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Grades of silk: Grade 6A, the best quality silk

There are a number of materials such as cotton and linen that have brand names according to their quality (place of origin). But we can be unaware that there are actually grades of silk as well. Let’s see which one is the best quality and where we can get them!

There is a difference in the quality of yarn even if they are made of the same material.

In fact, there is a difference in the quality of yarns even in the same cotton. For example, Supima cotton and Sea Island cotton are so high quality that they can be used as brands. The quality is mainly based on the length of the fiber and the low level of impurities.

“Our fabrics are not just cotton!” or “Not just hemp!” You can find the name of the material in the product name, such as Supima Cotton or Saffiran Linen. Of course, even chemical fibers such as polyester have various functions added by changing the shape of the threads. However, in the case of natural fibers, it is not so much that functions are added, but rather the texture and appearance are changed to a higher quality. This means that raw materials are more important.

Who determines the grade of silk?

Do you know where silk yarn is made? In fact, it is said that 80-90% of silk yarn distributed in the world comes from China. China has started to determine the rank of silk in order to sell it to the rest of the world.

It was decided by a Chinese national agency, the Commercial Inspection Bureau.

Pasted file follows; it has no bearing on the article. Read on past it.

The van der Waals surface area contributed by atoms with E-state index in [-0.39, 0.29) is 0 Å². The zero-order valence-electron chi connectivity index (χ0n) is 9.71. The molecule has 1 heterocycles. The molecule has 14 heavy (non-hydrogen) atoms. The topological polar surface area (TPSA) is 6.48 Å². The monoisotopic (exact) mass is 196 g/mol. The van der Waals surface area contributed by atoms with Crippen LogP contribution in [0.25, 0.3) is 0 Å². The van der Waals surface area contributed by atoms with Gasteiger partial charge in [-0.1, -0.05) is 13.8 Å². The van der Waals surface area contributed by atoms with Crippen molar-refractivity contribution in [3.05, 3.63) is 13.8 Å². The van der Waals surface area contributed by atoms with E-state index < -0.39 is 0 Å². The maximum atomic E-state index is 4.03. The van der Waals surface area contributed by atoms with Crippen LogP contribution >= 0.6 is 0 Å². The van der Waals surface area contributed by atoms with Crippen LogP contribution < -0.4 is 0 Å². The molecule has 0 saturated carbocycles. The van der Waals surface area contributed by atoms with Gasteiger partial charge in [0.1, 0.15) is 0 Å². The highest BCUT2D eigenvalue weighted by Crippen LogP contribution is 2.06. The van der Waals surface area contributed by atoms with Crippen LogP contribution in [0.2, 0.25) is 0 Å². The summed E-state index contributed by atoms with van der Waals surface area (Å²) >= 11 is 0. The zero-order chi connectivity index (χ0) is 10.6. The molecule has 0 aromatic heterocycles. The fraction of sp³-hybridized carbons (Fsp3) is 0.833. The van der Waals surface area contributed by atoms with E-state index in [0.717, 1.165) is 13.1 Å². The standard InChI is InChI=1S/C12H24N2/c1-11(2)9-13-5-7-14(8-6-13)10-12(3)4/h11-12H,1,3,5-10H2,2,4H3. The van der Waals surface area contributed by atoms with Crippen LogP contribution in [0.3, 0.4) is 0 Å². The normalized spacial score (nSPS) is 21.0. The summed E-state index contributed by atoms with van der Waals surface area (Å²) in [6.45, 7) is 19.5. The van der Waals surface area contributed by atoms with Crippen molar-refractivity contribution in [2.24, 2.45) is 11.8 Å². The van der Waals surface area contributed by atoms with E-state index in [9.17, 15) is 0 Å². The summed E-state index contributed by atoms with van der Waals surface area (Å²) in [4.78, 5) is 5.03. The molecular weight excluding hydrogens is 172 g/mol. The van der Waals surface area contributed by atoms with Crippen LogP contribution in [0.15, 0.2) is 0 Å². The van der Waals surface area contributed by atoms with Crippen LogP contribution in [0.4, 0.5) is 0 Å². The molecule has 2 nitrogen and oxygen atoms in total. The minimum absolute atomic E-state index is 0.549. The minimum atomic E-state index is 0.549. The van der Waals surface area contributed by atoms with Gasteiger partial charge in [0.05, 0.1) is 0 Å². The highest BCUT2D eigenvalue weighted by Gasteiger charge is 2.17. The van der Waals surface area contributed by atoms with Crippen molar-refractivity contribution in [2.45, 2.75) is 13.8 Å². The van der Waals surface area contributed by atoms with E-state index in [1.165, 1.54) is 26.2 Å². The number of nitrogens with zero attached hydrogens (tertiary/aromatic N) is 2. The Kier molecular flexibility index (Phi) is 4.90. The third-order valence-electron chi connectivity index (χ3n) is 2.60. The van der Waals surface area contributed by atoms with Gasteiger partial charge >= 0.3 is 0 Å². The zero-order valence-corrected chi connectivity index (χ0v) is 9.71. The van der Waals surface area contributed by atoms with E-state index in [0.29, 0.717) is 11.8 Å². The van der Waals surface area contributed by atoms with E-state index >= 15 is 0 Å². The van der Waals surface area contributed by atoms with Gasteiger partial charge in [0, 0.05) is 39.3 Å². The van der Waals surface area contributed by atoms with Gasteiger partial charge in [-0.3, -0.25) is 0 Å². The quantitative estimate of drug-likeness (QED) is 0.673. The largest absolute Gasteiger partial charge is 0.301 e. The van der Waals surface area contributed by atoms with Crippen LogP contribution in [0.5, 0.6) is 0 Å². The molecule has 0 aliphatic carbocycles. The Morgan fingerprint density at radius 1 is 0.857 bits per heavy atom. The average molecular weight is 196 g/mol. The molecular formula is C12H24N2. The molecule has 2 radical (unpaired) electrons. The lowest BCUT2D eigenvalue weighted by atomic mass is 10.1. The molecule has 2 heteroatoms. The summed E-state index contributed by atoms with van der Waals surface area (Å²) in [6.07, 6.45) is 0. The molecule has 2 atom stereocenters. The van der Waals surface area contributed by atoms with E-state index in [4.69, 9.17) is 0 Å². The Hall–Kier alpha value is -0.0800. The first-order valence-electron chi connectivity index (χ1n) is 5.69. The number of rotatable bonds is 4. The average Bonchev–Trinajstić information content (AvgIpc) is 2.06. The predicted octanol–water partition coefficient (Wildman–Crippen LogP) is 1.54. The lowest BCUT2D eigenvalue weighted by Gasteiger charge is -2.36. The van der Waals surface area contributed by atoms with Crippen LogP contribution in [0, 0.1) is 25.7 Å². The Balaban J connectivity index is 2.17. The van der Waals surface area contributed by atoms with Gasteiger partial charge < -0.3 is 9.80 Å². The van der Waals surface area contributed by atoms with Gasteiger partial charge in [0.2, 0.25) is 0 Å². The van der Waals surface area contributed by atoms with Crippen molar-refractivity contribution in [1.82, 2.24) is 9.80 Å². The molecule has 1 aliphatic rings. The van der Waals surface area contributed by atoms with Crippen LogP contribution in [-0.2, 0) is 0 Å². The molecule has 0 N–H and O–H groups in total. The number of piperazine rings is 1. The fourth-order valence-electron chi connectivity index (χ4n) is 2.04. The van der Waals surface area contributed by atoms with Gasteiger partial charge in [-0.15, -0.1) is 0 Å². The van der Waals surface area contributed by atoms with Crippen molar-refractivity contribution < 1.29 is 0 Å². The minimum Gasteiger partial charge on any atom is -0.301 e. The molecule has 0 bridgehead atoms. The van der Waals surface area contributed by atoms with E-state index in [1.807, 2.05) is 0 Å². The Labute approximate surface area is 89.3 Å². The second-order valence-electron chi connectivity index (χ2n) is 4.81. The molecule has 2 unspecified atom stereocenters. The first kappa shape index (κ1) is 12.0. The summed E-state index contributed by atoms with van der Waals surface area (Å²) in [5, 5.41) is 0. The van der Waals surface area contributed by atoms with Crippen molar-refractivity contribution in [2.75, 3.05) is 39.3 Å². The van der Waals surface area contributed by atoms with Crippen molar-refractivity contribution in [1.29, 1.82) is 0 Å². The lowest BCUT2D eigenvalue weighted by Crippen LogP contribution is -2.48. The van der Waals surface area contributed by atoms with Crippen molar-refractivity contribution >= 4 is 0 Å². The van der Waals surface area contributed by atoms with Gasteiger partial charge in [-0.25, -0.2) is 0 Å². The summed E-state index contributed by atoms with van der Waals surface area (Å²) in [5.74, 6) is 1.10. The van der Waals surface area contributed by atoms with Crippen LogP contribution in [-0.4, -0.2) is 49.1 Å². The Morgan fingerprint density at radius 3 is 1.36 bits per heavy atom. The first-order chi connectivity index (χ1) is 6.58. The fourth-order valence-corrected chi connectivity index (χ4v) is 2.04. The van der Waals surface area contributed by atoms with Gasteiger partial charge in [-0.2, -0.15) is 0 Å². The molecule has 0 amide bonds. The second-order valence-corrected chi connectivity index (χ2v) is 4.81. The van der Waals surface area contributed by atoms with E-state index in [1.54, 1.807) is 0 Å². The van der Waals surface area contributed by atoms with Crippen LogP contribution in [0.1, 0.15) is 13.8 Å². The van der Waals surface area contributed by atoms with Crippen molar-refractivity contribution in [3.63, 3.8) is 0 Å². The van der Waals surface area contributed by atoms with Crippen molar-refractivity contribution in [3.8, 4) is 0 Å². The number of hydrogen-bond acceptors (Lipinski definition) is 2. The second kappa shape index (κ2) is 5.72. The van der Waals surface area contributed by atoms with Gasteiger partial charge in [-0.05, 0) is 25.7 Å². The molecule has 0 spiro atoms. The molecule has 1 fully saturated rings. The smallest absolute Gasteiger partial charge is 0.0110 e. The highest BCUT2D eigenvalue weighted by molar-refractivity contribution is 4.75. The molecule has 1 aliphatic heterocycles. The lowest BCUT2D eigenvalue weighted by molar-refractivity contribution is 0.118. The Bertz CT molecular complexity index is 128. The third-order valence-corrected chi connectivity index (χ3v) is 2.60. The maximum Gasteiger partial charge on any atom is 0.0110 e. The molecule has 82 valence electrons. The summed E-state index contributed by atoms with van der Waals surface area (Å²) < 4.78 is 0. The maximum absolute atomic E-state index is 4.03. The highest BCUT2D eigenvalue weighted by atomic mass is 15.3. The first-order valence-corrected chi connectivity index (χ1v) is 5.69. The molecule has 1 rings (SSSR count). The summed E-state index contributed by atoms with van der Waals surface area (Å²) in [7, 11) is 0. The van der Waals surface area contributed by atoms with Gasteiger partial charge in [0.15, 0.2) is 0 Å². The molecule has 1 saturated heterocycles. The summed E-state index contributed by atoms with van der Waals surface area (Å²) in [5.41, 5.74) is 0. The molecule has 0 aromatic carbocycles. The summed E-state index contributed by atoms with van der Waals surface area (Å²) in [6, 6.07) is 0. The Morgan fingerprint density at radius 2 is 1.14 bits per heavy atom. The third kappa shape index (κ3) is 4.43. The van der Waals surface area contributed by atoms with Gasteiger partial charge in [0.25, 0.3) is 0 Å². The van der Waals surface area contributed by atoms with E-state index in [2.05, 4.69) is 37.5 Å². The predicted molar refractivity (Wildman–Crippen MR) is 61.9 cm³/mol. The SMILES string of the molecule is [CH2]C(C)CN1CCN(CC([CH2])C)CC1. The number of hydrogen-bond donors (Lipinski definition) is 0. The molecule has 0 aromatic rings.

This rank allows us to know at a glance whether the quality of the same silk is good or bad.

Grades of silk

According to China’s GBT 1797-2008 Raw Silk Quality Standards, the raw silk is divided into 11 grades, from 6A, 5A, 4A, 3A, 2A, A, B, C, D, E, to F. 

In grade A, Silk is classified into A~6A, and the higher the number, the better the quality. Silk 5A and 6A account for only 10% of the total supply and are used by high brands and top maison brands.

Silk quality standards are as follows

  • Uniformity of yarn
  • Minimal impurities
  • Minimal fluff
  • Tensile strength
  • Elongation

The yarns are ranked according to these criteria.

Grade 5A Silk

SLK120 12 mace silk habutae  Okura Shoji Co.

SLK120 本絹羽二重12匁[生地] オークラ商事

SLK180 16 mace

SLK270 16-mace silk twill

Silk using grade 6A for warp and grade 5A for weft

SLK160 16-mace silk satin

SLK200 20-mace silk crepe


We hope you have a better glance about silk and know what to look for when buying silk from now on. 

If you are looking for more silk fabrics, please visit ApparelX’s silk products list.

Hi guys, this is Jane, the editor of ApparelX News. As a foreigner living in Tokyo, I hope my posts will help international readers get an overview about Japanese fashion industry as well as Japanese culture!